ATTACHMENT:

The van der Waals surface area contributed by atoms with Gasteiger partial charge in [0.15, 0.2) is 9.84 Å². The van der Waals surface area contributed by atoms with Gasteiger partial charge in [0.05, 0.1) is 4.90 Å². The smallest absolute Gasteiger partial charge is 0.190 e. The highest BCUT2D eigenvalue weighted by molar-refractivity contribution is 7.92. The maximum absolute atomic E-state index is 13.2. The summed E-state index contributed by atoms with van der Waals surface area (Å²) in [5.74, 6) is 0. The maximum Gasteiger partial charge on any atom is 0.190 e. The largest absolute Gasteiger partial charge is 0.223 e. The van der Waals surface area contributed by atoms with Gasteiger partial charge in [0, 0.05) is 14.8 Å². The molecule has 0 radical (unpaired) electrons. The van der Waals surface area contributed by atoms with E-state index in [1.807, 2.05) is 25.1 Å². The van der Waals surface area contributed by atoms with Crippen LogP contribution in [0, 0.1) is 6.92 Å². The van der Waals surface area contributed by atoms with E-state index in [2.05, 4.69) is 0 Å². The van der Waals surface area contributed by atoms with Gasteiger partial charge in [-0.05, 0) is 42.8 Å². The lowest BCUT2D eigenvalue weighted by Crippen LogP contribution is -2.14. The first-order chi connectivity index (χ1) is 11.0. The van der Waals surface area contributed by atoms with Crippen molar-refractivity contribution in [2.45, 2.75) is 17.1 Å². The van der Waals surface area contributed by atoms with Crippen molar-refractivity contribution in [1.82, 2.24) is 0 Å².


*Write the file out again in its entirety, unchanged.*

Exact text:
The van der Waals surface area contributed by atoms with Gasteiger partial charge in [0.15, 0.2) is 9.84 Å². The van der Waals surface area contributed by atoms with Gasteiger partial charge in [0.05, 0.1) is 4.90 Å². The smallest absolute Gasteiger partial charge is 0.190 e. The highest BCUT2D eigenvalue weighted by molar-refractivity contribution is 7.92. The maximum absolute atomic E-state index is 13.2. The summed E-state index contributed by atoms with van der Waals surface area (Å²) in [5.74, 6) is 0. The maximum Gasteiger partial charge on any atom is 0.190 e. The largest absolute Gasteiger partial charge is 0.223 e. The van der Waals surface area contributed by atoms with Gasteiger partial charge in [0, 0.05) is 14.8 Å². The molecule has 0 radical (unpaired) electrons. The van der Waals surface area contributed by atoms with E-state index in [1.807, 2.05) is 25.1 Å². The van der Waals surface area contributed by atoms with Crippen LogP contribution in [0, 0.1) is 6.92 Å². The van der Waals surface area contributed by atoms with E-state index in [2.05, 4.69) is 0 Å². The van der Waals surface area contributed by atoms with Gasteiger partial charge in [-0.05, 0) is 42.8 Å². The lowest BCUT2D eigenvalue weighted by Crippen LogP contribution is -2.14. The first-order chi connectivity index (χ1) is 11.0. The van der Waals surface area contributed by atoms with Crippen molar-refractivity contribution in [2.45, 2.75) is 17.1 Å². The van der Waals surface area contributed by atoms with Crippen molar-refractivity contribution in [1.82, 2.24) is 0 Å².